Essential to the unit was an enclosure. The developers selected aluminum for the enclosure, and made it compact and relatively inexpensive to manufacture and distribute. During the initial phases of development, prototypes were needed to begin testing.
Ajax stepped in to provide prototype enclosures virtually overnight, enabling the development team at the to move quickly to get the unit ready for actual use in the field.
A Happy Ending
The US Food and Drug Administration authorized the production, use, and distribution of the device. UMN released the Coventor as open-source, letting companies interested sign a free electronic license and download the manufacturing specifications.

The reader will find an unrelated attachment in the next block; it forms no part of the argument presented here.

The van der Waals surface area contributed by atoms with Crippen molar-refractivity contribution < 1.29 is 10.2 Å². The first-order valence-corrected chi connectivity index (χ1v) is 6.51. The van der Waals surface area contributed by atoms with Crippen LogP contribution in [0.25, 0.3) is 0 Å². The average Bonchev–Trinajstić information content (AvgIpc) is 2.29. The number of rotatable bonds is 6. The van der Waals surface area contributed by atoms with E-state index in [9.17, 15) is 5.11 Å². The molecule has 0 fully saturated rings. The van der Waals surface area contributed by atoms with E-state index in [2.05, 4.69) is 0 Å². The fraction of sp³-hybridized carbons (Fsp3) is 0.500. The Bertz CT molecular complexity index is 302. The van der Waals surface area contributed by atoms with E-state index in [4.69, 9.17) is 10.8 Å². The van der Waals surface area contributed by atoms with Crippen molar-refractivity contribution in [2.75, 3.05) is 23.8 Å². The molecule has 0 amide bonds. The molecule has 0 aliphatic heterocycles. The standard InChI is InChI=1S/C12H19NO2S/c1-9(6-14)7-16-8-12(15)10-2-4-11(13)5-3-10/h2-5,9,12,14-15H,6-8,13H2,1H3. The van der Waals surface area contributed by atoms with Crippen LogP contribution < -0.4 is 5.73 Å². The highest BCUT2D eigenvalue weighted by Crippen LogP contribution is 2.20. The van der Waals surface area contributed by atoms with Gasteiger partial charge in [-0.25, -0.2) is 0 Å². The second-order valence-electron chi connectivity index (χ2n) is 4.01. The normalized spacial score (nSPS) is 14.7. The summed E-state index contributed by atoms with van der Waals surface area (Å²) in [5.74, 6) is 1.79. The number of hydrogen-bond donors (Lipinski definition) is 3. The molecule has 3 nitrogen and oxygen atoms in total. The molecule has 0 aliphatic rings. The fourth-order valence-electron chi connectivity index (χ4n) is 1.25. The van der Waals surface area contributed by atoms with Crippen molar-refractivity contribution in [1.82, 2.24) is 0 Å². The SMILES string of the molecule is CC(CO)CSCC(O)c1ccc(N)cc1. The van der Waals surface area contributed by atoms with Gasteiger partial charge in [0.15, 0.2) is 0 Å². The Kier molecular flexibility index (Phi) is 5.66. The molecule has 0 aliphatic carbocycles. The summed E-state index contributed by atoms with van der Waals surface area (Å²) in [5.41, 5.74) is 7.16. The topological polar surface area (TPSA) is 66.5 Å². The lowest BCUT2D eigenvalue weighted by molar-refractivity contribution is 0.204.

“From the outset, the mission of this project was to make this emergency device available to people in need, wherever they might be in the world, as quickly and safely as possible,” said Dr. Richardson, MD, a cardiac anesthesiology fellow in the Medical School, M Health Fairview.
“Through the tremendous hard work, ingenuity, and force of will of hundreds of individuals coming together as a team, we made that a reality in a matter of weeks.”
The Coventor has since been deployed to various locations around the world, including South America, Africa, and India.
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